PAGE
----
Breaking: Good Hitters Hit the Ball Hard

To put it another way, the pitcher’s average quality of contact is more predictive of the quality of contact on a given batted ball than is the batter’s average quality of contact. However, the average quality of contact varies much less among pitchers than it does among batters in major-league baseball. As a result, the identity of the batter is more important in determining the resulting quality of contact than the identity of the pitcher, at least to the extent that we can determine it with these statistical techniques.

– Mike Fast, “Who Controls How Hard the Ball is Hit?”
Baseball Prospectus

This piece is cool, but full of all sorts of jargon and it’s a tough read. The basic idea is this: Pitchers have less control over how hard the ball is hit than the batter. Pitchers do have some control, but it’s not as much as the batter, as batters have a wider spread of hitting abilities. I think that passes the intial sniff test — Gary Sheffield hit the ball pretty hard against everyone.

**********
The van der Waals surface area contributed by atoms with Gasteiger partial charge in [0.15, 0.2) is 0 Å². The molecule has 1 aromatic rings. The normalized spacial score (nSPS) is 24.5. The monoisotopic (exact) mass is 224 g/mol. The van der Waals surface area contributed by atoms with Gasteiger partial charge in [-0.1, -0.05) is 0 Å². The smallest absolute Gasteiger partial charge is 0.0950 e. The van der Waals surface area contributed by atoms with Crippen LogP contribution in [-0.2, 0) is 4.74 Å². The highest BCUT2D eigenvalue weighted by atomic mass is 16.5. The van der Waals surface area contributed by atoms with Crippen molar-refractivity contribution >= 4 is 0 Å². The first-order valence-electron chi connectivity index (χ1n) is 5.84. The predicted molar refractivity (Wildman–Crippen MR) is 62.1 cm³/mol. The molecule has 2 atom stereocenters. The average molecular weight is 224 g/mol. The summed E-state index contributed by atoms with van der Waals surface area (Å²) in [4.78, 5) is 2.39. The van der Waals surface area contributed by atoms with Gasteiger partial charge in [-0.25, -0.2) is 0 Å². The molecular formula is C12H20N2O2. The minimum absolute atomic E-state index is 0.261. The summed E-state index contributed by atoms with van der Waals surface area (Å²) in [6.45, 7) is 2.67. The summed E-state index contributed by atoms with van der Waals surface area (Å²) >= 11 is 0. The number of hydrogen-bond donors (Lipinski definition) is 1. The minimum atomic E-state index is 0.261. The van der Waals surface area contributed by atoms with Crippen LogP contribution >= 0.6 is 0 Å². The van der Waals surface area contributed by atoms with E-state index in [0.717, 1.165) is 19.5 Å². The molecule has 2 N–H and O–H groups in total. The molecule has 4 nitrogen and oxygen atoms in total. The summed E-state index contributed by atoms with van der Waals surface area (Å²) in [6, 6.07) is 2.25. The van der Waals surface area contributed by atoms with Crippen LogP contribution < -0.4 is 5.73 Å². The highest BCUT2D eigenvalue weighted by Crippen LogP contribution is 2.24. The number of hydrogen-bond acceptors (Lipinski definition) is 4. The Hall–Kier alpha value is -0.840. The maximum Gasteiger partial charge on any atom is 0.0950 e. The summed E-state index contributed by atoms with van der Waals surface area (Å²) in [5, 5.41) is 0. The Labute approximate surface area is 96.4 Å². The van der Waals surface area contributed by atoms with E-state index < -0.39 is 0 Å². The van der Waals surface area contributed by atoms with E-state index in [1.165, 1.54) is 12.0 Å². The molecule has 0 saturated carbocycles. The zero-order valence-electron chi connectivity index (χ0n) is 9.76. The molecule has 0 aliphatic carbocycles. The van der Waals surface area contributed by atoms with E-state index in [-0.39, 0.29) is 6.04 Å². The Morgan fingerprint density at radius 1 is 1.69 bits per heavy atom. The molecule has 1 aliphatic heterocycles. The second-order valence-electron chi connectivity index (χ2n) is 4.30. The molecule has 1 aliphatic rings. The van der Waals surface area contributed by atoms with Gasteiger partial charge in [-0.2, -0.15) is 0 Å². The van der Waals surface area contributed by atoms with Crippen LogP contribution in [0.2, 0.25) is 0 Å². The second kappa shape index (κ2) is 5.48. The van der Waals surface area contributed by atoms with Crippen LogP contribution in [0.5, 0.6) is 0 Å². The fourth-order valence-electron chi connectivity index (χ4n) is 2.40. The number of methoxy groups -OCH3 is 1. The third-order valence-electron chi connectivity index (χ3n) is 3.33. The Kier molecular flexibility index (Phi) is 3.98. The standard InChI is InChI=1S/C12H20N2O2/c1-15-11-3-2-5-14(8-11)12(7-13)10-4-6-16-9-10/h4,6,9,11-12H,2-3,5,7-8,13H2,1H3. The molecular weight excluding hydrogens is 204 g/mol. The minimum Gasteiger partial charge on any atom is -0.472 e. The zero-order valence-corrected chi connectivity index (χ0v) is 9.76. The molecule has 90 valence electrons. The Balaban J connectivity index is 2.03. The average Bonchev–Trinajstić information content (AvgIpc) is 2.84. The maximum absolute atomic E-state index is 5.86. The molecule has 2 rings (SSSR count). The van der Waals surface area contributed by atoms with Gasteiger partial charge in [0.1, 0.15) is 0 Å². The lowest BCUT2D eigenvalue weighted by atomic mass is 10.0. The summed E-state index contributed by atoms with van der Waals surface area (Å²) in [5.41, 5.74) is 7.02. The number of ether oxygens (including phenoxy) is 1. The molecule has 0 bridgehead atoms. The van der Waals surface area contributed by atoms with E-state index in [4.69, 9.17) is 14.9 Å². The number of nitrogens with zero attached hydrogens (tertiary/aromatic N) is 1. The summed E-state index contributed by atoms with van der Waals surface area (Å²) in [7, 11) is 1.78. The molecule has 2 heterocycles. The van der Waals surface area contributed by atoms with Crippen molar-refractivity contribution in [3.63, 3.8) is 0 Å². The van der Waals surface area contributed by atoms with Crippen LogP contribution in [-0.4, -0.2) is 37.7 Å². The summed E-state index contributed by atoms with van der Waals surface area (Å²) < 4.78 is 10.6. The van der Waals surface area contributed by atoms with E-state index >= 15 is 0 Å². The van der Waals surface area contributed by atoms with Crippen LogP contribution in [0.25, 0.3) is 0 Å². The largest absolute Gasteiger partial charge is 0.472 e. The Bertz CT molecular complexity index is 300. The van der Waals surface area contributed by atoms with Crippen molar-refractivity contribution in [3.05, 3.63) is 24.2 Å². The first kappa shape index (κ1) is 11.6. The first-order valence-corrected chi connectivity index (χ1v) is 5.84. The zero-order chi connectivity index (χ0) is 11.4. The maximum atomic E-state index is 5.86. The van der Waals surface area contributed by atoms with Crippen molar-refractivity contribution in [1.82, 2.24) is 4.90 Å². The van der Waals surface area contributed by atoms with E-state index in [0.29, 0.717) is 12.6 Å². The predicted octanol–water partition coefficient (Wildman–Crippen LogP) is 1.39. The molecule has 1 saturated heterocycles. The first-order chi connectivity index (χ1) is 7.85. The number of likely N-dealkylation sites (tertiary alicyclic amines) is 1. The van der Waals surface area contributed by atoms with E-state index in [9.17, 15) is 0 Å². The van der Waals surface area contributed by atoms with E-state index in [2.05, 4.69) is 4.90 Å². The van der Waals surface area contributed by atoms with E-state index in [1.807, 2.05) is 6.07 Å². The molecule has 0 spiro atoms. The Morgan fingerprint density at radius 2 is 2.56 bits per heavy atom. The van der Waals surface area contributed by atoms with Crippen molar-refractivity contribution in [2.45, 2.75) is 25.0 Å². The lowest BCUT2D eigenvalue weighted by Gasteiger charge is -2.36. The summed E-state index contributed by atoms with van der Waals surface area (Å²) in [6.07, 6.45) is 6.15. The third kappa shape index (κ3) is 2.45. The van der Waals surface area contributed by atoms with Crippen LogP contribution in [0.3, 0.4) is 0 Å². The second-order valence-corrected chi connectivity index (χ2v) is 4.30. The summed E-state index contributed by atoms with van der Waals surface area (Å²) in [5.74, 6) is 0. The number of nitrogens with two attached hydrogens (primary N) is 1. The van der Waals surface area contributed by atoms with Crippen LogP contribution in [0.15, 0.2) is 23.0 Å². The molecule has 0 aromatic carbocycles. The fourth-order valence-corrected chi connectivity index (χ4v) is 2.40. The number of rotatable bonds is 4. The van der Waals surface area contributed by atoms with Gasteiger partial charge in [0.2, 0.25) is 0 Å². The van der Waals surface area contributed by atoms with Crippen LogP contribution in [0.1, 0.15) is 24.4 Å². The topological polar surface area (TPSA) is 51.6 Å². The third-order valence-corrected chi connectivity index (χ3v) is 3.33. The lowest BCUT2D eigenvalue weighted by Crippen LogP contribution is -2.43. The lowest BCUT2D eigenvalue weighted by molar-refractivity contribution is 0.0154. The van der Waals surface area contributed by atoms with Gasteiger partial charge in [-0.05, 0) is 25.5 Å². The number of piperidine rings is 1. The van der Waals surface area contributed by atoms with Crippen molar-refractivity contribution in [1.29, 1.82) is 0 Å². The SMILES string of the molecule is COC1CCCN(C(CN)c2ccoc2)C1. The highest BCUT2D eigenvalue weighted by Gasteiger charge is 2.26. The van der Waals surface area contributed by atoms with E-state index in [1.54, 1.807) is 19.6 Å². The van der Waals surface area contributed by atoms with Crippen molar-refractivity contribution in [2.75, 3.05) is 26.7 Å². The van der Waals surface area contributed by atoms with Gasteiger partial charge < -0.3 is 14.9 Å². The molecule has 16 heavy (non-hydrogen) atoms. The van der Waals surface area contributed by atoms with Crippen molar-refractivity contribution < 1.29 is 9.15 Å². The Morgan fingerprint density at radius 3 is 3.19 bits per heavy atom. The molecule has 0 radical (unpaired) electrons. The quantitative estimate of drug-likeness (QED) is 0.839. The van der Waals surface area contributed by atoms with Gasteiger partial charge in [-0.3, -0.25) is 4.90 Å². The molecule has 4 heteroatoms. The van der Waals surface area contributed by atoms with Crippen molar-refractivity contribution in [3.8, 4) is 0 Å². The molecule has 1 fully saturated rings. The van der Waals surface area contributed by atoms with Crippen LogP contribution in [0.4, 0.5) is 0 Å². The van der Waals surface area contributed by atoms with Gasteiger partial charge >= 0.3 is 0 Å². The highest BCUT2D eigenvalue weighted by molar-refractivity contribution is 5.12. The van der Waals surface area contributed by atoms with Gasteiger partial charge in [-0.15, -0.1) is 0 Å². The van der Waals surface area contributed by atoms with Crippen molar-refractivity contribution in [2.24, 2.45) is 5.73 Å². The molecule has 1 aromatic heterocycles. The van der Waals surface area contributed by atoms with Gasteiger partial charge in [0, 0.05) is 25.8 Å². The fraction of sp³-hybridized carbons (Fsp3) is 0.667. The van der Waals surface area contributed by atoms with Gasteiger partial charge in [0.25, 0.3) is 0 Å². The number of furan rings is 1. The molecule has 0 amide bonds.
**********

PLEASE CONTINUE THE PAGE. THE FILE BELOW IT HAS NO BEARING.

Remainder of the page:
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2 Comments

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2 responses to “Breaking: Good Hitters Hit the Ball Hard

  1. Logically, it also fits in with Voros McCracken’s discovery that pitchers have little control over what happens to a batted ball after it’s hit.

  2. What I liked best about the article is that if you can consistently get a 115 mph horizontal component on the ball off your bat, you’ll (be predicted to) hit .630. So easy a caveman could do it.

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